Afternoon: Around 12:30pm I make myself some lunch and finish up my notes from the morning before joining a meeting for one of my 4th year electives: “Evidence of Psychiatry.” The elective is led by Dr. Richard Friedman, one of our Department’s expert psychopharmacologists. I love that I have so much elective time as a PGY4, and in this elective we are doing a deep dive into the literature surrounding the psychopharmacological management of various psychiatric disorders, with a focus on the historical perspective of these disorders, the history of the development of the pharmacological treatments for these disorders, how the ever increasing evidence base for these treatments has changed our practice over time, and on discussion around what pharmacological treatments might look like into the future. During this hour we discuss the readings we have completed over the prior week and plan the readings for the upcoming one.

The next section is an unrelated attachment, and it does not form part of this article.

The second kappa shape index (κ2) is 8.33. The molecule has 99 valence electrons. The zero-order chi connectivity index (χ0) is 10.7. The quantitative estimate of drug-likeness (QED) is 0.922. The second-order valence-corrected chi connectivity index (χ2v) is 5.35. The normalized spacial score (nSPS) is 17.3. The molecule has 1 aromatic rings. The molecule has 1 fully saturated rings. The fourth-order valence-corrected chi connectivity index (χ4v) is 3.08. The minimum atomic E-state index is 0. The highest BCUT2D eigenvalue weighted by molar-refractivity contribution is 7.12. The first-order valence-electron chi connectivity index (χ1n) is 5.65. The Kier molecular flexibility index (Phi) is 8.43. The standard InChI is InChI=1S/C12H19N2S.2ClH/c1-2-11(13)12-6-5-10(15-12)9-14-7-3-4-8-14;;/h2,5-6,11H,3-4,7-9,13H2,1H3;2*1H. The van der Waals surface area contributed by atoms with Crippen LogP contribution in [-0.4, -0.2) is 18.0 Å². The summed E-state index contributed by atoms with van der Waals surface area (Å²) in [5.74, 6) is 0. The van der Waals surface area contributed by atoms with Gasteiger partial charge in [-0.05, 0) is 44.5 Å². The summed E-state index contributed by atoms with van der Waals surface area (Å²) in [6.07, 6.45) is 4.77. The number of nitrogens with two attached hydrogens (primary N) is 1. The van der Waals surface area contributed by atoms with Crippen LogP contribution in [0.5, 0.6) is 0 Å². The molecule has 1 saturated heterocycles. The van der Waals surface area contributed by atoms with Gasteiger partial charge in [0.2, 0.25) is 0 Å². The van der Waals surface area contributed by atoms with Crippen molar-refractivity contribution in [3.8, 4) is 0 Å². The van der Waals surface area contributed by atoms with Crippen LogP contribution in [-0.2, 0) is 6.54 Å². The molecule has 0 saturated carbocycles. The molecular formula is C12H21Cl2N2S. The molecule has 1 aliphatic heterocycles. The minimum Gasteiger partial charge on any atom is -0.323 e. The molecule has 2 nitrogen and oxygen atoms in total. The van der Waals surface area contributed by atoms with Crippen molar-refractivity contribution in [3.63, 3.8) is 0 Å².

At 3pm, I have weekly psychodynamic psychotherapy supervision with one of the department's senior faculty members. For each of my cases, I have a separate supervisor with whom I meet weekly to discuss my cases and have recently found myself focusing with my supervisors on techniques for bringing the transference more to the surface of the sessions.
From 4-6:30pm I have a break where I work on a few projects and reading for some of my other electives. I am currently doing an elective in medical student education, where I mentor third year medical students on writing a case report during their psychiatry rotation- so I touch base with one of my mentees during this time. I also get some work done on other chief related tasks involving our recruitment efforts for the upcoming interview season and educational activities for the current residents such as the logistics of setting up new rotations for our PGY2 class: a new addiction rotation with Dr. Jon Avery, our Director of Addiction Psychiatry, and a new ketamine/ECT rotation at our Westchester campus.